July 1st, 2012 by Sustainable Guernsey
The Guernsey Adult Literacy Project (GALP) community art project is in its second year.
Its purpose is to raise funds to help Guernsey adults with reading difficulties.
Trevor Wakefield, Principal of the Guernsey College of Further Education, and head of GALP, said “GALP exists to help adults with reading and writing problems and covers basic numeracy as well. It works with about 100 adult learners per year.”
In 2011 GALP organised the donkey parade. For 2012 GALP chose the Guernsey cow.
Organiser of the cow parade, Trevor Wakefield, said “it has been done by the community for the community. I think it really hit home last year. People realised this is for Guernsey, which is why we chose the cow this year and it has generated a phenomenal response.”
“Hundreds of people have helped decorate the cows including children from five or six Guernsey schools,” Trevor Wakefield said.
Fifty-two decorated fibreglass Guernsey cows made up the GALP cow parade on Crown Pier in St Peter Port on 1 July 2012.
The cows that have the body proportions of a heifer will be on display all around Guernsey from 1 July 2012 until they are rounded up on 15 and 16 September to prepare for their auction, when they will be on display together again, on 23 September 2012.
On 1 July 2012 visitors to the Crown Pier could buy a raffle ticket to win a cow decorated for the purpose.
Some cows have a donation box in their base. These cows will be displayed in secure locations.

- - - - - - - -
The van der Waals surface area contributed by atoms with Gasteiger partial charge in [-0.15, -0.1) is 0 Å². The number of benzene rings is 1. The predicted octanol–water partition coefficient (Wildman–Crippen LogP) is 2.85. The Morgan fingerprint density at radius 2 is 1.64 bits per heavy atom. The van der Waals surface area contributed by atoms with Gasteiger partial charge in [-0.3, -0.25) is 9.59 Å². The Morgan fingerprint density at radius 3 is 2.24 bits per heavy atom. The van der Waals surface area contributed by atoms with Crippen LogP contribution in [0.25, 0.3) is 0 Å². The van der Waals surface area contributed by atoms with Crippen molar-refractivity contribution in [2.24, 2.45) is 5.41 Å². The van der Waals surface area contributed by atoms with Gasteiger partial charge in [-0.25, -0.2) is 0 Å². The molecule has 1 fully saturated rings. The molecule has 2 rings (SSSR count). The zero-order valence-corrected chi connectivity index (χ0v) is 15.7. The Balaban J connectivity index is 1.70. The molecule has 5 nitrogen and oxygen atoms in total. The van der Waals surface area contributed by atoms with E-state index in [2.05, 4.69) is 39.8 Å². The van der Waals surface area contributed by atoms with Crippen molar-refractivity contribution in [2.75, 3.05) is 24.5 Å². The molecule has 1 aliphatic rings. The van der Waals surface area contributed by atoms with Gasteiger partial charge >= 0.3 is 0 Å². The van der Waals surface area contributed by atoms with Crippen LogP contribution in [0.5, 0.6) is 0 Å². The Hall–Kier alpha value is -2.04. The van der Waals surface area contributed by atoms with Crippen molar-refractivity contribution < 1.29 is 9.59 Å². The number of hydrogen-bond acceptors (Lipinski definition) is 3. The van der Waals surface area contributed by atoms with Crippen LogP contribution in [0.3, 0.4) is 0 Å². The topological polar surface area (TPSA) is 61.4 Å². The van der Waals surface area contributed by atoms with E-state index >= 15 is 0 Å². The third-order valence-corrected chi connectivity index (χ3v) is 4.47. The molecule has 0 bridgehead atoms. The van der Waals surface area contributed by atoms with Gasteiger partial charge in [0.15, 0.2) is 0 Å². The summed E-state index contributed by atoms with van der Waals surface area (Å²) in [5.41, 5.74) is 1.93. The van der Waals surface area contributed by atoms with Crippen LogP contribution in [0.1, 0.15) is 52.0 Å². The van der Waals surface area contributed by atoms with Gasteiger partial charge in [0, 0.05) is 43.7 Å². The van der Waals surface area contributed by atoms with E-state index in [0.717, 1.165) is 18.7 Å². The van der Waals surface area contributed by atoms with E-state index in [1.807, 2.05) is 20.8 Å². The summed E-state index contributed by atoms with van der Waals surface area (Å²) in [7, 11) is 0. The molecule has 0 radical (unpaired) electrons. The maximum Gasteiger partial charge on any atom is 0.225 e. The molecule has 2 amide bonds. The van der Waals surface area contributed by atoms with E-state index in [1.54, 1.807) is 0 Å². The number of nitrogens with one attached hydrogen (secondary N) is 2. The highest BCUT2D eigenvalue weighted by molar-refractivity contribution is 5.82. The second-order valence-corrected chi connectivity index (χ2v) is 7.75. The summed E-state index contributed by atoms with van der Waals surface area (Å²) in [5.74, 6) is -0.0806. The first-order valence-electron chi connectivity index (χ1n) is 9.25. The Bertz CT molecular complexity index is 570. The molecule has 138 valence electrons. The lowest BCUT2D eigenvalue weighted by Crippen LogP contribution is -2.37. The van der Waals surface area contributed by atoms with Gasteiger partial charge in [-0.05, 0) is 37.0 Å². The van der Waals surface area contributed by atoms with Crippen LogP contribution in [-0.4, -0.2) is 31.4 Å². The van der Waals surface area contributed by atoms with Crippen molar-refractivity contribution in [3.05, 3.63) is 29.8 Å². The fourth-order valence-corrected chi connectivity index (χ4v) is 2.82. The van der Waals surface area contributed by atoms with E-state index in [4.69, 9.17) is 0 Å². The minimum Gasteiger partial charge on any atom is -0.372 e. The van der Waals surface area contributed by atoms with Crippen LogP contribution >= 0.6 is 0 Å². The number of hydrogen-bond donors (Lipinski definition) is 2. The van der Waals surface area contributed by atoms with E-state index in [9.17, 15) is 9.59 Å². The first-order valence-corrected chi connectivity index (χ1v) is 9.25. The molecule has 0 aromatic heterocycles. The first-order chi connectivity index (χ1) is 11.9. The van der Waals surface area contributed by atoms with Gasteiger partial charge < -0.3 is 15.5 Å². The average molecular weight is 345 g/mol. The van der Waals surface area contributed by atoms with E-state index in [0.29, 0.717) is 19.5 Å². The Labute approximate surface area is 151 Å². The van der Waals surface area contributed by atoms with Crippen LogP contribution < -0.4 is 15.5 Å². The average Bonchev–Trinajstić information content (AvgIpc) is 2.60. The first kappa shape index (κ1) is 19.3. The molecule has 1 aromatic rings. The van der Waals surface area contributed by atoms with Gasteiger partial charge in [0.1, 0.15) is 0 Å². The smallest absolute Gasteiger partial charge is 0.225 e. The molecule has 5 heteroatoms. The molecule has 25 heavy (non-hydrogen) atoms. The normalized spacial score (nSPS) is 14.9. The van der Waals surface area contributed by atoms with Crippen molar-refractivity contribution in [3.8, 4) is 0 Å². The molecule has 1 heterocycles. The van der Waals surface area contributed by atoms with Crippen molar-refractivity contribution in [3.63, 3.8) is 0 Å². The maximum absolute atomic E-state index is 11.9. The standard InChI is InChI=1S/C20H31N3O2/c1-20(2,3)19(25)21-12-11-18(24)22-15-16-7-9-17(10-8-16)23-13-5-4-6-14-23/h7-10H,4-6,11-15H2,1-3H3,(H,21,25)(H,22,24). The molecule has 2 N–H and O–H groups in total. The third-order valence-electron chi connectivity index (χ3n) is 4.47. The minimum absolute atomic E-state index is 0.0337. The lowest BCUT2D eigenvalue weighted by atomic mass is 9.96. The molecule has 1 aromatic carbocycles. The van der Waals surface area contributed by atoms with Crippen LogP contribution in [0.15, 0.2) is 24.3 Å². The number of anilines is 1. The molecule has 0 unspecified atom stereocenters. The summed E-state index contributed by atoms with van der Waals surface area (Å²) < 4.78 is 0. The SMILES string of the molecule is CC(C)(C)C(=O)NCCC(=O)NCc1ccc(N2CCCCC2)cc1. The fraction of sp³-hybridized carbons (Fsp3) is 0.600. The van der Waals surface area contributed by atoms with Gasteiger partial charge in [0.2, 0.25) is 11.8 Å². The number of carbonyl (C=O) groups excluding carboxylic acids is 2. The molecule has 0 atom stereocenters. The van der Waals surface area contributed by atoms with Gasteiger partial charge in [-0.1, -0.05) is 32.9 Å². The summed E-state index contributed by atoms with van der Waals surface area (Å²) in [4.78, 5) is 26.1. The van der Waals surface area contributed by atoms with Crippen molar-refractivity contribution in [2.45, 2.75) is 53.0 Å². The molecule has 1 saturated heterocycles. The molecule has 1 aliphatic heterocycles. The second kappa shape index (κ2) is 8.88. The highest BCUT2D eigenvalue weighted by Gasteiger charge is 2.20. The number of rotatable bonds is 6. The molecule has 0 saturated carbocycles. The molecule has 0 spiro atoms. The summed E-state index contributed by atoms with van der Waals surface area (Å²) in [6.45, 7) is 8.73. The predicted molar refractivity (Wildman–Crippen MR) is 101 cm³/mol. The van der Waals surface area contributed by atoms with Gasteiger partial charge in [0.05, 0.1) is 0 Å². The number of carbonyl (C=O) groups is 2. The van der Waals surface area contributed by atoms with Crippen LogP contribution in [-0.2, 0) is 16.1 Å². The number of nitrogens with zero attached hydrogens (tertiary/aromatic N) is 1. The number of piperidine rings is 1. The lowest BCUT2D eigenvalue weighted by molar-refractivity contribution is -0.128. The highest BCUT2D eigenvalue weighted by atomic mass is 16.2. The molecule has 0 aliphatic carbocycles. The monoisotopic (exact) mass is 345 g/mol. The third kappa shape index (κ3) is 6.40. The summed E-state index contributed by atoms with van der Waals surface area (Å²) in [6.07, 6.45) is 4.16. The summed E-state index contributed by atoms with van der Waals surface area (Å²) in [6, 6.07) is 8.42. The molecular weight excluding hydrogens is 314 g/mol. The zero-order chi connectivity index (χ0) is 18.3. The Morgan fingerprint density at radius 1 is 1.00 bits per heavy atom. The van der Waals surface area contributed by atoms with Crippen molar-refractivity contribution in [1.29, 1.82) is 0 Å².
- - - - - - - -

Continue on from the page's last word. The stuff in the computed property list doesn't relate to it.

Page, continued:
The main GALP fund raising event is the auction of the decorated cows on 23 September. The highly successful donkey auction in 2011 generated £58,000.
Auctioneer Norman Wilkinson from CI Auctions will be accepting commission bids and telephone bids for the cows during the auction.
The Guernsey Adult Literacy Project costs about £50,000 per year to run. Janet Wakefield and Peter Henry are specially trained to teach adults with reading difficulties. They provide individual tuition to about 100 adults per year.
Family members, community nurses and employers may contact GALP to say they know someone who might benefit from GALP’s help.
Janet Wakefield spends 15 to 20 hours per week providing individual tuition.
She said the problem with adult literacy is the same in Guernsey as it is in the UK. We see some people who start with learning A,B,C. We teach people who are not able to write their own name.
“There are many reasons why people don’t learn to read at the right time,” she said.
“If you have a serious illness or bereavement or a family breakup – there are all sorts of things that can disrupt an education.”
“If you miss out at a certain time when the learning is going on there’s no provision to catch-up and you get left behind, and you get disheartened, and then you get disgruntled,” she said.
“Low intelligence is not something we come across. Undiagnosed adults with dyslexia form the biggest group of people that we see because they do need a different type of teaching. They need a multi-sensory approach,” she said.
“The reason we do one-to-one teaching is because people do not feel comfortable and relaxed when there are other people around,” Janet Wakefield said.
“People are quite proud of saying they are rubbish at Maths, but they would never say the same about reading and writing,” she said.
“In previous generations you could get by without reading but now if you cannot read you are really disadvantaged. You cannot read bills or notices that come through the door, and then you can get into trouble for not paying,” she said.
“We suspect there are a lot more adults in Guernsey that need our help. We don’t even scratch the surface,” Janet Wakefield said.
The Guernsey Adult Literacy Project can be reached by calling 01481 737518.
Many people, organisations and businesses help GALP.
Herald Print produced the map showing where the cows are located.
Betley Whitehorne designed the website.